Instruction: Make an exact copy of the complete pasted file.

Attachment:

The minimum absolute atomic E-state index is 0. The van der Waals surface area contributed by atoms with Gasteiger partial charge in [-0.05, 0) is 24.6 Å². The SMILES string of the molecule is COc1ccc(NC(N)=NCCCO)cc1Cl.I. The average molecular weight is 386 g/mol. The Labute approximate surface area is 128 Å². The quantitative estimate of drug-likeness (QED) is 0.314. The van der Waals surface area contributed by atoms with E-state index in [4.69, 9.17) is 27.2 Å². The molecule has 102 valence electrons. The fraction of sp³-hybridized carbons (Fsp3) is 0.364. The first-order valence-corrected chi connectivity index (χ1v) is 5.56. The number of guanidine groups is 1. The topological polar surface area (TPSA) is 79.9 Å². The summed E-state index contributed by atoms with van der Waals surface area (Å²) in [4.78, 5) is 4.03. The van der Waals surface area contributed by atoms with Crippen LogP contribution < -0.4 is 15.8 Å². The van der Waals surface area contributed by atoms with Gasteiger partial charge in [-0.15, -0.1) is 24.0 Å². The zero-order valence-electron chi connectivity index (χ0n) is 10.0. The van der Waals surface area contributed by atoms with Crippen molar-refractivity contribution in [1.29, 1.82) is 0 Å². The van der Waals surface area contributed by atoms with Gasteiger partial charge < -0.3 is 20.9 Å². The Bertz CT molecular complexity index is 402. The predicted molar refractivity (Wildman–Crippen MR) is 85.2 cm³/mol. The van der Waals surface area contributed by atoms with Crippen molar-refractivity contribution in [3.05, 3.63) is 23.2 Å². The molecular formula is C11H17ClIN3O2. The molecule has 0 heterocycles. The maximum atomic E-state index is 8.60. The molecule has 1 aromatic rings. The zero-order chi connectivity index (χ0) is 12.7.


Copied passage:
The minimum absolute atomic E-state index is 0. The van der Waals surface area contributed by atoms with Gasteiger partial charge in [-0.05, 0) is 24.6 Å². The SMILES string of the molecule is COc1ccc(NC(N)=NCCCO)cc1Cl.I. The average molecular weight is 386 g/mol. The Labute approximate surface area is 128 Å². The quantitative estimate of drug-likeness (QED) is 0.314. The van der Waals surface area contributed by atoms with E-state index in [4.69, 9.17) is 27.2 Å². The molecule has 102 valence electrons. The fraction of sp³-hybridized carbons (Fsp3) is 0.364. The first-order valence-corrected chi connectivity index (χ1v) is 5.56. The number of guanidine groups is 1. The topological polar surface area (TPSA) is 79.9 Å². The summed E-state index contributed by atoms with van der Waals surface area (Å²) in [4.78, 5) is 4.03. The van der Waals surface area contributed by atoms with Crippen LogP contribution < -0.4 is 15.8 Å². The van der Waals surface area contributed by atoms with Gasteiger partial charge in [-0.15, -0.1) is 24.0 Å². The zero-order valence-electron chi connectivity index (χ0n) is 10.0. The van der Waals surface area contributed by atoms with Crippen molar-refractivity contribution in [1.29, 1.82) is 0 Å². The van der Waals surface area contributed by atoms with Gasteiger partial charge < -0.3 is 20.9 Å². The Bertz CT molecular complexity index is 402. The predicted molar refractivity (Wildman–Crippen MR) is 85.2 cm³/mol. The van der Waals surface area contributed by atoms with Crippen molar-refractivity contribution in [3.05, 3.63) is 23.2 Å². The molecular formula is C11H17ClIN3O2. The molecule has 0 heterocycles. The maximum atomic E-state index is 8.60. The molecule has 1 aromatic rings. The zero-order chi connectivity index (χ0) is 12.7.